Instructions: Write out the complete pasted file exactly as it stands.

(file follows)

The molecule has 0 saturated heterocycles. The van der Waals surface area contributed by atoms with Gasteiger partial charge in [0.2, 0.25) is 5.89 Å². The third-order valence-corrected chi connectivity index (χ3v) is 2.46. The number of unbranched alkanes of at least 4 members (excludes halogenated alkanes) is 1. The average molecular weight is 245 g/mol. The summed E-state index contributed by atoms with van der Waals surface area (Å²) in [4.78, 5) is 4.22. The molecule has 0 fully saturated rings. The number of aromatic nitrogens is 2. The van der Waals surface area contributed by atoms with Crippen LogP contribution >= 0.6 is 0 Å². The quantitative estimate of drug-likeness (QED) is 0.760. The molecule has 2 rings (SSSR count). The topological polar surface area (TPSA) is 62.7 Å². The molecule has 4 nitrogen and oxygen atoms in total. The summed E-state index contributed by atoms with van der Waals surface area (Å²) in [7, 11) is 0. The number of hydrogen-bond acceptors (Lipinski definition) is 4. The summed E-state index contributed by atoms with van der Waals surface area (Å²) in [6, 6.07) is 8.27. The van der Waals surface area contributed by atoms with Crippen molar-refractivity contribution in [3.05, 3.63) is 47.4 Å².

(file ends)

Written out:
The molecule has 0 saturated heterocycles. The van der Waals surface area contributed by atoms with Gasteiger partial charge in [0.2, 0.25) is 5.89 Å². The third-order valence-corrected chi connectivity index (χ3v) is 2.46. The number of unbranched alkanes of at least 4 members (excludes halogenated alkanes) is 1. The average molecular weight is 245 g/mol. The summed E-state index contributed by atoms with van der Waals surface area (Å²) in [4.78, 5) is 4.22. The molecule has 0 fully saturated rings. The number of aromatic nitrogens is 2. The van der Waals surface area contributed by atoms with Crippen LogP contribution >= 0.6 is 0 Å². The quantitative estimate of drug-likeness (QED) is 0.760. The molecule has 2 rings (SSSR count). The topological polar surface area (TPSA) is 62.7 Å². The molecule has 4 nitrogen and oxygen atoms in total. The summed E-state index contributed by atoms with van der Waals surface area (Å²) in [7, 11) is 0. The number of hydrogen-bond acceptors (Lipinski definition) is 4. The summed E-state index contributed by atoms with van der Waals surface area (Å²) in [6, 6.07) is 8.27. The van der Waals surface area contributed by atoms with Crippen molar-refractivity contribution in [3.05, 3.63) is 47.4 Å².